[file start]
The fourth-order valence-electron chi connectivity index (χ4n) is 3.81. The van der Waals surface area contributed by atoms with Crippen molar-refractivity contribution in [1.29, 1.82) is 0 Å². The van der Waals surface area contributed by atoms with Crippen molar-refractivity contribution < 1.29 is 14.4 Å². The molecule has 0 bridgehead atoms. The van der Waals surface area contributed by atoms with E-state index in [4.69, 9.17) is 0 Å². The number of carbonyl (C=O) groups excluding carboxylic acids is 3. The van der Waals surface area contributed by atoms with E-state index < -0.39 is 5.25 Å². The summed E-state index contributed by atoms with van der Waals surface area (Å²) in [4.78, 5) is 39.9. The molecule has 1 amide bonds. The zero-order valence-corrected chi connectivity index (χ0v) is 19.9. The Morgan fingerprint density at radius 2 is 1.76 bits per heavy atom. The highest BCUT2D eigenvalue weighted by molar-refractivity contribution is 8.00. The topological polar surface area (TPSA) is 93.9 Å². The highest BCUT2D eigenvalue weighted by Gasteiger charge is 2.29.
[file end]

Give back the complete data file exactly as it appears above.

The fourth-order valence-electron chi connectivity index (χ4n) is 3.81. The van der Waals surface area contributed by atoms with Crippen molar-refractivity contribution in [1.29, 1.82) is 0 Å². The van der Waals surface area contributed by atoms with Crippen molar-refractivity contribution < 1.29 is 14.4 Å². The molecule has 0 bridgehead atoms. The van der Waals surface area contributed by atoms with E-state index in [4.69, 9.17) is 0 Å². The number of carbonyl (C=O) groups excluding carboxylic acids is 3. The van der Waals surface area contributed by atoms with E-state index < -0.39 is 5.25 Å². The summed E-state index contributed by atoms with van der Waals surface area (Å²) in [4.78, 5) is 39.9. The molecule has 1 amide bonds. The zero-order valence-corrected chi connectivity index (χ0v) is 19.9. The Morgan fingerprint density at radius 2 is 1.76 bits per heavy atom. The highest BCUT2D eigenvalue weighted by molar-refractivity contribution is 8.00. The topological polar surface area (TPSA) is 93.9 Å². The highest BCUT2D eigenvalue weighted by Gasteiger charge is 2.29.